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potato888
08-17-2013, 04:26 PM
I was thinking about using these "Anchor Hocking 2 Gal Heritage Hill glass jars" as primary and maybe secondary fermenters instead of using the 1 gal glass jug that I have been using.

http://www.google.ca/url?sa=i&rct=j&q=&esrc=s&source=images&cd=&cad=rja&docid=5bXhTKqrBfeqpM&tbnid=CQpwnfetdwf4PM:&ved=0CAUQjRw&url=http%3A%2F%2Fwww.target.com%2Fp%2Fanchor-hocking-glass-jar-set-of-2-1-2-gallon%2F-%2FA-12705098&ei=9twPUoTVDOO7igK35YHwCQ&psig=AFQjCNGJgwruxA357XUEngumPJJ-QvHkog&ust=1376857709002137

To sum it up, I made 2 batches (one cranberry, one rasberry) using the gallon jug. On the primary I put in about 1 1/2 pounds of crushed fruits and the same quantity again on secondary racking. Trouble is I am loosing mead at each racking due to the fruits so that's why I started looking into something bigger to start with and with big opening so that I can manage the fruits easier and end up with 1 gallon of mead at the end.

I could use buckets but I was wondering if these glass jars would do the job. The lid is glass but obviously it is not air tight. I read somewhere that as long as Co2 is produced it is OK and you won't have problems with contamination and oxydation...
What do you guys think? How long can I leave the must in these jar? Would you say it would be ok to within 2/3 of fermentation is done?

Midnight Sun
08-17-2013, 09:52 PM
Something like that would work just fine in place of a bucket. I've left my meads in buckets through 1/2 and 2/3 break and they turn out fine. You'll probably want to move to a jug with an airlock not much later than 2/3 though. Safety factor you know.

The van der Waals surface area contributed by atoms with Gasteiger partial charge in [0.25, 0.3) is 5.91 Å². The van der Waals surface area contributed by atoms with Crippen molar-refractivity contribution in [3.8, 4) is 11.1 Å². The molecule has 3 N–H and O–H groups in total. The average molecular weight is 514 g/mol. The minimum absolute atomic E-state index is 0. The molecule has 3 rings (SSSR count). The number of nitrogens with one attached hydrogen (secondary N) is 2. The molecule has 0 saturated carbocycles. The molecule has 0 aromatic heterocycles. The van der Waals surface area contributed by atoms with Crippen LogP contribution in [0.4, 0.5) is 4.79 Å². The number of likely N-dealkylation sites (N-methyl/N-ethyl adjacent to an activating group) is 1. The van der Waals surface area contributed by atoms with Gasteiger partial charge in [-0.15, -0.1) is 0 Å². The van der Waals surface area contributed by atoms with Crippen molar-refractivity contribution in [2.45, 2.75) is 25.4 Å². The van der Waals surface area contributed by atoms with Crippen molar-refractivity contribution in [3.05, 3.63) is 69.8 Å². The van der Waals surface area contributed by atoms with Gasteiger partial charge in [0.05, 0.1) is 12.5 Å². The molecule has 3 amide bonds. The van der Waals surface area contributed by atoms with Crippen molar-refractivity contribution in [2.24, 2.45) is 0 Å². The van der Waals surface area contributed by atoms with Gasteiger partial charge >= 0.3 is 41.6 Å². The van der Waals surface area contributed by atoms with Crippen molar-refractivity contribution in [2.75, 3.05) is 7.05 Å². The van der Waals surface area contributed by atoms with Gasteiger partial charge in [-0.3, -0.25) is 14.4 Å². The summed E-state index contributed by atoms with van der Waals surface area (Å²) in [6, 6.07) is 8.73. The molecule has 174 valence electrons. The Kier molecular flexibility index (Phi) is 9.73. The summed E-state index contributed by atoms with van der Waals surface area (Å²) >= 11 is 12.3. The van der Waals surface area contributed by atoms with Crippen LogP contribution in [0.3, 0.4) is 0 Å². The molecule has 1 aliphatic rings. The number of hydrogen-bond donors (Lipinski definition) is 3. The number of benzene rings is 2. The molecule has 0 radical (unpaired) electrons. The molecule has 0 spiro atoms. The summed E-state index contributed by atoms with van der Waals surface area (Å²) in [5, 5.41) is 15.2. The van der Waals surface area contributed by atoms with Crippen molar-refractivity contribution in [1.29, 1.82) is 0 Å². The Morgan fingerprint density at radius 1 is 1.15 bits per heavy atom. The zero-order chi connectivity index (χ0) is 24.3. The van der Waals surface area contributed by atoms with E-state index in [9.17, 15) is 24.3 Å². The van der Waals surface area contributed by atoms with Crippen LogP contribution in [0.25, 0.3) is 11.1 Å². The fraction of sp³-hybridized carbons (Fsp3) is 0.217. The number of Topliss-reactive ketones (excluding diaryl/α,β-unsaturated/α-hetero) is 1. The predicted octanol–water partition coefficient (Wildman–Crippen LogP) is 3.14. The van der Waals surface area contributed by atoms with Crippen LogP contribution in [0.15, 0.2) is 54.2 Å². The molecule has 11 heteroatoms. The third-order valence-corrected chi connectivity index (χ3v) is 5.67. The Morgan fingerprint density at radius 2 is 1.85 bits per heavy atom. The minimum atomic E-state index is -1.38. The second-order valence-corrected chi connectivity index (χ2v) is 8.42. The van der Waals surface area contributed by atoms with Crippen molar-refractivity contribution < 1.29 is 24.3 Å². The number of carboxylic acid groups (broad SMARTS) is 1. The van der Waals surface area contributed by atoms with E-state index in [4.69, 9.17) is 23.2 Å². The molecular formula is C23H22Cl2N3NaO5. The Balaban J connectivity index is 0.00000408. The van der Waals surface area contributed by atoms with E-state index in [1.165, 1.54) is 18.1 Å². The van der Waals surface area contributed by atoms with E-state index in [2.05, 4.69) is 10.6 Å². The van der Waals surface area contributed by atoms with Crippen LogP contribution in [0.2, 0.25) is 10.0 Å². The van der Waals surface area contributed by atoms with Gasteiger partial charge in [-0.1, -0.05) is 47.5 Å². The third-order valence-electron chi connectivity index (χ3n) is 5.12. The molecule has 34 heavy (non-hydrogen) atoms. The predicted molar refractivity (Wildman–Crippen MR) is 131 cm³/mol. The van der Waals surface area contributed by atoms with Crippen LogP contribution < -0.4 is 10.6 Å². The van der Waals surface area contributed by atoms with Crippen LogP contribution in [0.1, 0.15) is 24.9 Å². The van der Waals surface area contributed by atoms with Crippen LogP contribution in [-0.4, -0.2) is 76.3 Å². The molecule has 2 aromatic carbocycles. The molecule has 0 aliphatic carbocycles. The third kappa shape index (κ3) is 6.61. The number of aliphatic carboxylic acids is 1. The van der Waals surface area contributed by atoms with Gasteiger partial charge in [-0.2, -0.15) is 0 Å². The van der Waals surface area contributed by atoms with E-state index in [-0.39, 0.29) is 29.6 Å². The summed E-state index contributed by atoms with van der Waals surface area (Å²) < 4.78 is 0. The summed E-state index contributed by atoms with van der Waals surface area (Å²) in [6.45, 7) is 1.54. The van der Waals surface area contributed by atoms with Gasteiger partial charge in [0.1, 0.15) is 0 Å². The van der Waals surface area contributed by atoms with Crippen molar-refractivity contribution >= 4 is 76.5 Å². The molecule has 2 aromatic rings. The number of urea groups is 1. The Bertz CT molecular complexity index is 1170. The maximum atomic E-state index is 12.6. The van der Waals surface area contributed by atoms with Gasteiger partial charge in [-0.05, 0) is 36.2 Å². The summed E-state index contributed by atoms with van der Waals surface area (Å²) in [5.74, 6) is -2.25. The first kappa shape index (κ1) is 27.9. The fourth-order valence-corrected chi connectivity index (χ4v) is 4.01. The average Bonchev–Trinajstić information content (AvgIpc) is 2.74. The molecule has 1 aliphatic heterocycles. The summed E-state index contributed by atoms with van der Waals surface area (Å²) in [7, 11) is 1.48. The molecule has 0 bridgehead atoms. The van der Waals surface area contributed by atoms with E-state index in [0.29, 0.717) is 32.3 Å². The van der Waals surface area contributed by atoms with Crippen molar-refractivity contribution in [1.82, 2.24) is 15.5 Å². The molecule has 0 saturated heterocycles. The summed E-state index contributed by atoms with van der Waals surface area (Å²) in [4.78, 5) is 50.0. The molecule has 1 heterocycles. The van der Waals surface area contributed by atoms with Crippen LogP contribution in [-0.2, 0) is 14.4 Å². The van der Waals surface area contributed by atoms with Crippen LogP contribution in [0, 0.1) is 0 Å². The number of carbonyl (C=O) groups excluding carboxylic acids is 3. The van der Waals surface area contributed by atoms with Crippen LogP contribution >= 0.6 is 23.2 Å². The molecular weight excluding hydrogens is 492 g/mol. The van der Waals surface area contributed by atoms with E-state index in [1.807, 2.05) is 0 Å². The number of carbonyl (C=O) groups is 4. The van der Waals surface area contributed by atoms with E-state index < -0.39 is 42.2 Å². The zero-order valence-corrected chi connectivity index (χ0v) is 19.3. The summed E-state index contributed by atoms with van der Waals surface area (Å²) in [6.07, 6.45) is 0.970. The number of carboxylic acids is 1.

fatbloke
08-18-2013, 03:42 AM
Well, yes and no.

There's no way of actually airlocking those jars, and you'd have to rely on any kind of seal round the edge of the lid.

So presuming that there some sort of rubber/silicone/plastic seal, then they should work inasfaras, all the time there's fermentation going on, there should be some positive pressure inside to keep spoilage organisms out.

The usual 2 gallon HDPE buckets have nice lids that "usually" seal fine and can be punched through to take an airlock grommet, so making a 1 gallon batch (total liquid quantity) and then having space for fruit isn't an issue.

You can even just do the ferment with the initial amount of fruit, finish the ferment and then add more fruit for flavour etc. There will be enough dissolved CO2 in the batch to blanket the finished ferment once the second amount of fruit has been added - just don't stir the bejesus out of it first or open the bucket in a howling gale.

The fruit can be rinsed in sulphite solution, either just before addition if you're using whole, untreated (in any way, other than picking it over and rinsing) fruit, or if you like to freeze/thaw the fruit, just before putting it in the freezer, rinse it in sulphite solution, then freeze. So that when you thaw it out to add it, you can do just that without much worry of adding spoilage organisms.